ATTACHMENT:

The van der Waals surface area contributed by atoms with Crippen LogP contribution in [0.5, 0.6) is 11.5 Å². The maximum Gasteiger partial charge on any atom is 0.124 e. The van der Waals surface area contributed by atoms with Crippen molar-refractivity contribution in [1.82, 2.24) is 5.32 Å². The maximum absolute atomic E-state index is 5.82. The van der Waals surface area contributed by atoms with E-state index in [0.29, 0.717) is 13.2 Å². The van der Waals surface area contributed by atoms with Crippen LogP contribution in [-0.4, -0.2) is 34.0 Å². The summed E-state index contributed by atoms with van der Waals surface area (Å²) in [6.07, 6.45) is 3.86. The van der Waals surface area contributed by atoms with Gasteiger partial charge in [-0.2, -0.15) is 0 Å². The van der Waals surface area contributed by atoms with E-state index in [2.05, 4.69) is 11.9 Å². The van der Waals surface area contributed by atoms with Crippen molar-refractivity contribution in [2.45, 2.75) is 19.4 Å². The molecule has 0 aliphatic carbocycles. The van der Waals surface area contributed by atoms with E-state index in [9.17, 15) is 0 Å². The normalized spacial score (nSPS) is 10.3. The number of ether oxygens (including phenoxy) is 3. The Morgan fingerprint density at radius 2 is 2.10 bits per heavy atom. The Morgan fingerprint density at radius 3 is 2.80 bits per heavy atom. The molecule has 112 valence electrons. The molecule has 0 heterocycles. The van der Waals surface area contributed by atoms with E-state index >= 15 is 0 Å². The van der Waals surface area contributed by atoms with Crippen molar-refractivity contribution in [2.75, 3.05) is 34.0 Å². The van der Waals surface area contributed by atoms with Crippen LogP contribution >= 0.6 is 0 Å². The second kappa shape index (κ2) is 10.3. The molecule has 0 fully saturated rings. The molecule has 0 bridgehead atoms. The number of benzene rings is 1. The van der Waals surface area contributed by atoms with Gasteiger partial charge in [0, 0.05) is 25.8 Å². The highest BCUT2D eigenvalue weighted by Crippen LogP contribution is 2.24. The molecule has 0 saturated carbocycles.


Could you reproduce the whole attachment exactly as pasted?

The van der Waals surface area contributed by atoms with Crippen LogP contribution in [0.5, 0.6) is 11.5 Å². The maximum Gasteiger partial charge on any atom is 0.124 e. The van der Waals surface area contributed by atoms with Crippen molar-refractivity contribution in [1.82, 2.24) is 5.32 Å². The maximum absolute atomic E-state index is 5.82. The van der Waals surface area contributed by atoms with E-state index in [0.29, 0.717) is 13.2 Å². The van der Waals surface area contributed by atoms with Crippen LogP contribution in [-0.4, -0.2) is 34.0 Å². The summed E-state index contributed by atoms with van der Waals surface area (Å²) in [6.07, 6.45) is 3.86. The van der Waals surface area contributed by atoms with Gasteiger partial charge in [-0.2, -0.15) is 0 Å². The van der Waals surface area contributed by atoms with E-state index in [2.05, 4.69) is 11.9 Å². The van der Waals surface area contributed by atoms with Crippen molar-refractivity contribution in [2.45, 2.75) is 19.4 Å². The molecule has 0 aliphatic carbocycles. The van der Waals surface area contributed by atoms with E-state index in [9.17, 15) is 0 Å². The normalized spacial score (nSPS) is 10.3. The number of ether oxygens (including phenoxy) is 3. The Morgan fingerprint density at radius 2 is 2.10 bits per heavy atom. The Morgan fingerprint density at radius 3 is 2.80 bits per heavy atom. The molecule has 112 valence electrons. The molecule has 0 heterocycles. The van der Waals surface area contributed by atoms with E-state index >= 15 is 0 Å². The van der Waals surface area contributed by atoms with Crippen molar-refractivity contribution in [2.75, 3.05) is 34.0 Å². The van der Waals surface area contributed by atoms with Crippen LogP contribution >= 0.6 is 0 Å². The second kappa shape index (κ2) is 10.3. The molecule has 0 fully saturated rings. The molecule has 0 bridgehead atoms. The number of benzene rings is 1. The van der Waals surface area contributed by atoms with Gasteiger partial charge in [0, 0.05) is 25.8 Å². The highest BCUT2D eigenvalue weighted by Crippen LogP contribution is 2.24. The molecule has 0 saturated carbocycles.